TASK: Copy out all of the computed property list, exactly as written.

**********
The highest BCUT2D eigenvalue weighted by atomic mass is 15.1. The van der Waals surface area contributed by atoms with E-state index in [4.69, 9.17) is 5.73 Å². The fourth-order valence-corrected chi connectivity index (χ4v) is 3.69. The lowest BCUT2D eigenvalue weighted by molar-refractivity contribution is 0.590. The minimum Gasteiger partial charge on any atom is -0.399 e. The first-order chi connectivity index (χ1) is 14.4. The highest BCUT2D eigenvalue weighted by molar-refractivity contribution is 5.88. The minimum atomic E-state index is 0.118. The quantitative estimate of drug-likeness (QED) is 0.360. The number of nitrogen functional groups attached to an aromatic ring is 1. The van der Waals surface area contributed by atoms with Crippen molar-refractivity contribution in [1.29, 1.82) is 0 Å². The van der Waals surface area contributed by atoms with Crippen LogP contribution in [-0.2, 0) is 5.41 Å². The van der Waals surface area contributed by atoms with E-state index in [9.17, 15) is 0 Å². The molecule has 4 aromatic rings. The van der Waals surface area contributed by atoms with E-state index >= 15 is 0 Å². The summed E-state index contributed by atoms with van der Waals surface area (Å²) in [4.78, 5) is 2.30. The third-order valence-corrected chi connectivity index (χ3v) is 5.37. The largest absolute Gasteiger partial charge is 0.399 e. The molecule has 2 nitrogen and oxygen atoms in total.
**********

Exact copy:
The highest BCUT2D eigenvalue weighted by atomic mass is 15.1. The van der Waals surface area contributed by atoms with E-state index in [4.69, 9.17) is 5.73 Å². The fourth-order valence-corrected chi connectivity index (χ4v) is 3.69. The lowest BCUT2D eigenvalue weighted by molar-refractivity contribution is 0.590. The minimum Gasteiger partial charge on any atom is -0.399 e. The first-order chi connectivity index (χ1) is 14.4. The highest BCUT2D eigenvalue weighted by molar-refractivity contribution is 5.88. The minimum atomic E-state index is 0.118. The quantitative estimate of drug-likeness (QED) is 0.360. The number of nitrogen functional groups attached to an aromatic ring is 1. The van der Waals surface area contributed by atoms with Crippen molar-refractivity contribution in [1.29, 1.82) is 0 Å². The van der Waals surface area contributed by atoms with Crippen LogP contribution in [-0.2, 0) is 5.41 Å². The van der Waals surface area contributed by atoms with E-state index in [9.17, 15) is 0 Å². The molecule has 4 aromatic rings. The van der Waals surface area contributed by atoms with E-state index >= 15 is 0 Å². The summed E-state index contributed by atoms with van der Waals surface area (Å²) in [4.78, 5) is 2.30. The third-order valence-corrected chi connectivity index (χ3v) is 5.37. The largest absolute Gasteiger partial charge is 0.399 e. The molecule has 2 nitrogen and oxygen atoms in total.